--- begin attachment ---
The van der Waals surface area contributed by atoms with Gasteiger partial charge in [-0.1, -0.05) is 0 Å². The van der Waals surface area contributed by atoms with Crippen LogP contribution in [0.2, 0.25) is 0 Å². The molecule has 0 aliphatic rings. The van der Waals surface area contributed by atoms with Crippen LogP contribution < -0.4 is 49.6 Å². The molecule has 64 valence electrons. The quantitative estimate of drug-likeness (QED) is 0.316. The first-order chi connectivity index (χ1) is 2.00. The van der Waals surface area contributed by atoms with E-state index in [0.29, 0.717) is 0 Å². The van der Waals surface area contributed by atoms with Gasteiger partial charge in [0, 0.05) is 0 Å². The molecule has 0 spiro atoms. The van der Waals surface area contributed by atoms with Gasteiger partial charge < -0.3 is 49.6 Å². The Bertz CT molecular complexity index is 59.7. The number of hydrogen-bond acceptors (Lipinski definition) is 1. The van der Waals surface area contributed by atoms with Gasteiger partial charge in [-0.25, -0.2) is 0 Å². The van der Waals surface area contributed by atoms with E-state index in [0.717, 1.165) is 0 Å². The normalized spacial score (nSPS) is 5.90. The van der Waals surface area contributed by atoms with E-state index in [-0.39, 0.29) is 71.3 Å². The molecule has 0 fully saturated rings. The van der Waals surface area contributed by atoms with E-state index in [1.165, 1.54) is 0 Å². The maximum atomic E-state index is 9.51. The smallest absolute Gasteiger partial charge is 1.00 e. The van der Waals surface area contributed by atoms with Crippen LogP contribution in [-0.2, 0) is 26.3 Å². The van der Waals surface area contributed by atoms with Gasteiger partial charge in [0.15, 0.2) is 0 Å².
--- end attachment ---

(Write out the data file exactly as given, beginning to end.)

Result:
The van der Waals surface area contributed by atoms with Gasteiger partial charge in [-0.1, -0.05) is 0 Å². The van der Waals surface area contributed by atoms with Crippen LogP contribution in [0.2, 0.25) is 0 Å². The molecule has 0 aliphatic rings. The van der Waals surface area contributed by atoms with Crippen LogP contribution < -0.4 is 49.6 Å². The molecule has 64 valence electrons. The quantitative estimate of drug-likeness (QED) is 0.316. The first-order chi connectivity index (χ1) is 2.00. The van der Waals surface area contributed by atoms with E-state index in [0.29, 0.717) is 0 Å². The van der Waals surface area contributed by atoms with Gasteiger partial charge in [0, 0.05) is 0 Å². The molecule has 0 spiro atoms. The van der Waals surface area contributed by atoms with Gasteiger partial charge < -0.3 is 49.6 Å². The Bertz CT molecular complexity index is 59.7. The number of hydrogen-bond acceptors (Lipinski definition) is 1. The van der Waals surface area contributed by atoms with Gasteiger partial charge in [-0.25, -0.2) is 0 Å². The van der Waals surface area contributed by atoms with E-state index in [0.717, 1.165) is 0 Å². The normalized spacial score (nSPS) is 5.90. The van der Waals surface area contributed by atoms with E-state index in [-0.39, 0.29) is 71.3 Å². The molecule has 0 fully saturated rings. The van der Waals surface area contributed by atoms with E-state index in [1.165, 1.54) is 0 Å². The maximum atomic E-state index is 9.51. The smallest absolute Gasteiger partial charge is 1.00 e. The van der Waals surface area contributed by atoms with Crippen LogP contribution in [-0.2, 0) is 26.3 Å². The van der Waals surface area contributed by atoms with Gasteiger partial charge in [0.15, 0.2) is 0 Å².